The Fall of Mankind: Eve’s Consequences

The place is Scotland, the year is 1591, and a woman is burning alive. Her crime? During an excruciating experience while giving birth to twins, she requested something to ease her pain. Her midwife granted her wish. Nothing more, nothing less.

Why the harsh punishment? She had violated the clear meaning of Genesis 3:16:

I will make your pains in childbearing very severe;
    with painful labor you will give birth to children. (NIV)

The interpretations of that day allowed no wiggle room: women were commanded to fully experience all the pain of childbirth due to the consequences of the fall. Tragically, Eufame Macalyane suffered the consequences for violating this “command,” and her twin boys were left motherless. 

Today, most of us would be horrified to witness such a severe punishment for anything, much less such a small “crime.” Most women are now allowed and even encouraged to use painkillers and life-saving medical procedures during childbirth. We don’t interpret Genesis 3:16 as a command from God, but as a curse, or at the very least a prophecy of how things will be in a fallen world that sin has entered. It’s a description of the way things will be due to the fall, not a prescription from God, and something we are free to overcome with painkillers or whatever else we choose.

And yet many of us still perpetuate another result of the fall as an eternal command from the Creator: the second part of God’s words to the woman in verse 16:

Your desire will be for your husband,
    and he will rule over you.

Most complementarians claim that this is just an INCREASING of an already hierarchal relationship, but remember there is nothing in the Genesis text before now that directly speaks to any sort of hierarchy, save the man and woman as caretakers over the rest of the creation. There isn’t any hint in 3:16b of an increasing of an already established rule, either.

Let’s look at the first part: “Your desire (teshuqah) will be for your husband.” Teshuqah means “desire” or “longing.” There are different interpretations as to what this statement means, exactly. Many egalitarians believe it is speaking of a longing or desire for the mutual, equal relationship the two shared before the fall. This would certainly fit the context, as the next line says the husband will, however, rule the woman in this new fallen, perverted relationship.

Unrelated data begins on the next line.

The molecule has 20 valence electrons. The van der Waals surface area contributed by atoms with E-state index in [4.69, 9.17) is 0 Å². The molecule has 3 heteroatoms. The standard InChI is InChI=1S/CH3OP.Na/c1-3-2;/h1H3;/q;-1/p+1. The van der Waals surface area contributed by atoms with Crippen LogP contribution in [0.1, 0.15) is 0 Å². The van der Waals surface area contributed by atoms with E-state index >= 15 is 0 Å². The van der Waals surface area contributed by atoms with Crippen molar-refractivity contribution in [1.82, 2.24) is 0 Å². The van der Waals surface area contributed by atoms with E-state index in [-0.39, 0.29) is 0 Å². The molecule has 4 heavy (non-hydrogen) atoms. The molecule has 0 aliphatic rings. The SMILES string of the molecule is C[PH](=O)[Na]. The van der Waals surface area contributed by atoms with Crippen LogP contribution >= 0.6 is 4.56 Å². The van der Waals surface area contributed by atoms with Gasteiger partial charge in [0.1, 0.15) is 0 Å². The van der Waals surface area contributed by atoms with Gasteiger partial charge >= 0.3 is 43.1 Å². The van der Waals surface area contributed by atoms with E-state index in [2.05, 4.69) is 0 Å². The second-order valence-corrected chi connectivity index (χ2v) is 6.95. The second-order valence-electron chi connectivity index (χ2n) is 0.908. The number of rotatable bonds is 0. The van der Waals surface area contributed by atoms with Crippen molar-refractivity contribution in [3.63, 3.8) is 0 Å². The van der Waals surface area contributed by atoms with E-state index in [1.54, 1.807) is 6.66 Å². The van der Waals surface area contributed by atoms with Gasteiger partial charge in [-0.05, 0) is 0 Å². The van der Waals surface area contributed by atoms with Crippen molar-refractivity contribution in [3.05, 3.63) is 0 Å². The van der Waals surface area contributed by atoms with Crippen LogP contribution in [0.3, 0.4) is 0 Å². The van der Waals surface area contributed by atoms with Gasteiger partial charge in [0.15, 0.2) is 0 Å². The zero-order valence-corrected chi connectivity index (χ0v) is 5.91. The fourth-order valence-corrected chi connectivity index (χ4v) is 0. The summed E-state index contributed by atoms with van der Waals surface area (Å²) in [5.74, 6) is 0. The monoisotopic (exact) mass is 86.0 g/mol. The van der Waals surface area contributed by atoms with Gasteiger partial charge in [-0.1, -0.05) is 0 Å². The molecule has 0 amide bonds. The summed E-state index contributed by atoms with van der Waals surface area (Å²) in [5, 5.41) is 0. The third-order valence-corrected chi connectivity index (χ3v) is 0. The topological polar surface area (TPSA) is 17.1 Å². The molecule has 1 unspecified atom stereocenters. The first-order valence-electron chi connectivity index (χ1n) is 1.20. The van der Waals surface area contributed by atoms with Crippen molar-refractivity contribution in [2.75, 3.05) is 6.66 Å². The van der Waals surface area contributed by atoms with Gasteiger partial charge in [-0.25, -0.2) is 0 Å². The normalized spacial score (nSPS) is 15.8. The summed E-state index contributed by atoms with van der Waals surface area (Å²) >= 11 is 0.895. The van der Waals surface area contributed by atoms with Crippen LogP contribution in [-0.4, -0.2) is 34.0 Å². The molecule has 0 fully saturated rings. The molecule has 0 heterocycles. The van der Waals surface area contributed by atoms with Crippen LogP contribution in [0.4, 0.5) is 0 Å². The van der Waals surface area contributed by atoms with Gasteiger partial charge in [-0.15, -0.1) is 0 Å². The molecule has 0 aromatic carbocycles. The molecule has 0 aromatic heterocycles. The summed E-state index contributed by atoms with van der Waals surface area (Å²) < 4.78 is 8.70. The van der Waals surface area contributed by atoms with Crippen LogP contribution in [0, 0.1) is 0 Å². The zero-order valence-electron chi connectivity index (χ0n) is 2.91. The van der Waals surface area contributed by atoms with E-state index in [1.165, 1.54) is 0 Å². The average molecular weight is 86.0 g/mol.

This also makes sense given that men are, for the most part, physically stronger than women, putting women in a more vulnerable position. And patriarchy has certainly been the prevailing culture all throughout history, true to God’s prophecy.

This leads to another interpretation of what teshuqah means in this context. Instead of the previous view where the woman will long for the once mutual, equal relationship, the man and woman will become entangled in a perpetual power struggle, where she will desire to rule her husband, but he, the physically stronger and culturally privileged, will prevail. Here is Jay Guin’s explanation of that view:

In the King James Version, this verse says that “unto thee shall be [sin’s] desire, and thou shalt rule over him.” The NIV translators have paraphrased this passage to interpret “unto thee shall be his desire” to mean “it desires to have you.” The NET Bible translates: “It desires to dominate you.” Thus, in Genesis 3:16, the virtually identical phrasing, only a few verses away, must mean that woman’s desire for her husband is her desire to rule her husband. God is saying that although the wife may want to rule her husband, under his curse, the husband will rule the wife.